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Publication numberUS4706030 A
Publication typeGrant
Application numberUS 06/857,309
Publication dateNov 10, 1987
Filing dateApr 30, 1986
Priority dateMay 3, 1985
Fee statusLapsed
Also published asDE3614154A1, DE3614155A1, DE3614155C2, US4701711
Publication number06857309, 857309, US 4706030 A, US 4706030A, US-A-4706030, US4706030 A, US4706030A
InventorsReginald A. Willard, William S. Percival
Original AssigneeNational Research Development Corporation
Export CitationBiBTeX, EndNote, RefMan
External Links: USPTO, USPTO Assignment, Espacenet
Waveform generator for nuclear magnetic resonance apparatus
US 4706030 A
Abstract
Nuclear magnetic resonance is excited in surrounding fluids by pulsing a first winding which with a capacitor forms a resonant circuit. In order to observe signals induced by NMR in the first winding between pulses, the pulses are given an envelope which rises linearly to a peak and then immediately decays linearly to zero. A waveform generator generates bursts of constant amplitude oscillations having a 180 phase change at the centre of each burst. When such bursts are applied to the resonant circuit by way of a drive amplifier and a second winding wound over the first winding, the required envelope is generated in the first winding.
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Claims(9)
We claim:
1. A waveform generator for a high Q resonant circuit to generate in the resonant circuit oscillations having an envelope which rises in magnitude linearly to a maximum and then immediately decays linearly to zero, comprising means for generating pulses formed by bursts of oscillations, each pulse having a rectangular envelope and two contiguous portions with a phase change of 180 at the junction of the two portions, means for adjusting the amplitude of one of the portions of each pulse, and means for adjusting the duration of the same or the other portion of each pulse.
2. A generator according to claim 1 wherein the means for generating pulses generates bursts of sinusoidal oscillations.
3. A generator according to claim 1 wherein the means for generating pulses generates bursts in which the initial phase of each successive burst of oscillations in a sequence of bursts is changed by 180 relative to the initial phase of the previous burst.
4. A generator according to claim 3 wherein the means for generating pulses generates a first pulse in each sequence which has half the maximum amplitude of succeeding pulses.
5. A generator according to claim 3 wherein the means for generating pulses comprises
supply means for supplying an oscillating signal,
inverter means coupled to the supply means,
first and second groups of switch means coupled to the supply means and the inverter means,
combining means for combining the outputs of the groups of switching means, and
means for so supplying switching pulses to the switching means that sequences of pulses of the required relative phase appear at the output of the combining means.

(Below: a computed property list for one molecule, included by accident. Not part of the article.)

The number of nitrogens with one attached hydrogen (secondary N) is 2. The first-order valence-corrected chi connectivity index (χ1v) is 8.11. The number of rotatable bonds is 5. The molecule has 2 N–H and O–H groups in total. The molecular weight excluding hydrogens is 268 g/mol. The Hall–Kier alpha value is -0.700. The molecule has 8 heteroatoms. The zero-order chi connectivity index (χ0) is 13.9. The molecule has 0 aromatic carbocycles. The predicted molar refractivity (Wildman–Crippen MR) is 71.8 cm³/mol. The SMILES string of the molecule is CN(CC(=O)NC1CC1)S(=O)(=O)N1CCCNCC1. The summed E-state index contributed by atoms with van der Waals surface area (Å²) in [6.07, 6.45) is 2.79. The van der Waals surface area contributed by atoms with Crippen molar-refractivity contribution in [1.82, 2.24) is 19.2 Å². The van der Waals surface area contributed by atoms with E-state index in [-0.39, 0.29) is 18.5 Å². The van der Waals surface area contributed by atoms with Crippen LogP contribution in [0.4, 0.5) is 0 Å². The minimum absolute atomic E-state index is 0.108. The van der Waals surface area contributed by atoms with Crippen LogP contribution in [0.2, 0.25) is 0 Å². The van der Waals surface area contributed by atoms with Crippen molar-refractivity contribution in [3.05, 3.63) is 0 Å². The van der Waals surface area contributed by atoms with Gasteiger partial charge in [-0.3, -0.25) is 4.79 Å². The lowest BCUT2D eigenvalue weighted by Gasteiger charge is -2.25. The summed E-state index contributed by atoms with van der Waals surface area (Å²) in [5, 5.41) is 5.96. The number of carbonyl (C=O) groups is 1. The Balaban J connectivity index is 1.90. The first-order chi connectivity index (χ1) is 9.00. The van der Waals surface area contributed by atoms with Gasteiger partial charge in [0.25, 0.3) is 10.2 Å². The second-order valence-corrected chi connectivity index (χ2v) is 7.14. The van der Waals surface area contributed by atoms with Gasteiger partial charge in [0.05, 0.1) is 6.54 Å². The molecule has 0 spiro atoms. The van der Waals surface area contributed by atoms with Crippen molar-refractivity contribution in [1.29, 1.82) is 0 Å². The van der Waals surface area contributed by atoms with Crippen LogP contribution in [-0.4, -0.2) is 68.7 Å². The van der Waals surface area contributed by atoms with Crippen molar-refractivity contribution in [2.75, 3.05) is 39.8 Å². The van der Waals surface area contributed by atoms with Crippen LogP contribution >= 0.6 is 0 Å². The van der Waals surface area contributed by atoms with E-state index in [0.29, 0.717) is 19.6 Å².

6. Nuclear magnetic resonance apparatus comprising first and second means for generating opposed magnetic fields in a space containing a solenoidal first winding having its axis aligned with the fields and containing a core of magnetic material, reactive impedance connected across the first winding to form a high Q resonant circuit, waveform-generation means for generating pulses formed by bursts of oscillations and for applying the pulses to the first winding, each pulse having a rectangular envelope and two contiguous portions with a phase change of 180 at the junction of the two portions, means for adjusting the amplitude of one of the portions of each pulse, means for adjusting the duration of the same or the other portion of each pulse, and means for deriving signals representative of signals induced in the first winding between the bursts.
7. Apparatus according to claim 6 wherein the means for generating pulses generates bursts of sinusoidal oscillations in which the initial phase of each successive burst of oscillations in a sequence of bursts is changed by 180 relative to the initial phase of the previous burst and the first pulse in each sequence has half the maximum amplitude of succeeding pulses.
8. Apparatus according to claim 7 wherein the means for generating pulses comprises
supply means for supplying an oscillating signal,
inverter means coupled to the supply means,
first and second groups of switch means coupled to the supply means and the inverter means,
combining means for combining the outputs of the groups of switching means, and
means for so supplying switching pulses to the switching means that sequences of pulses of the required relative phase appear at the output of the combining means.
9. A method of generating oscillations in a resonant circuit having an envelope which rises in magnitude linearly to a maximum and then immediately decays linearly to zero, comprising the steps of generating pulses formed by bursts of oscillations, each pulse having a rectangular envelope and two contiguous portions with a phase change of 180 at the junction of the two portions, and adjusting both the amplitude of one of the portions of each pulse and the duration of the same or the other portion of each pulse to ive the required linear decay to zero.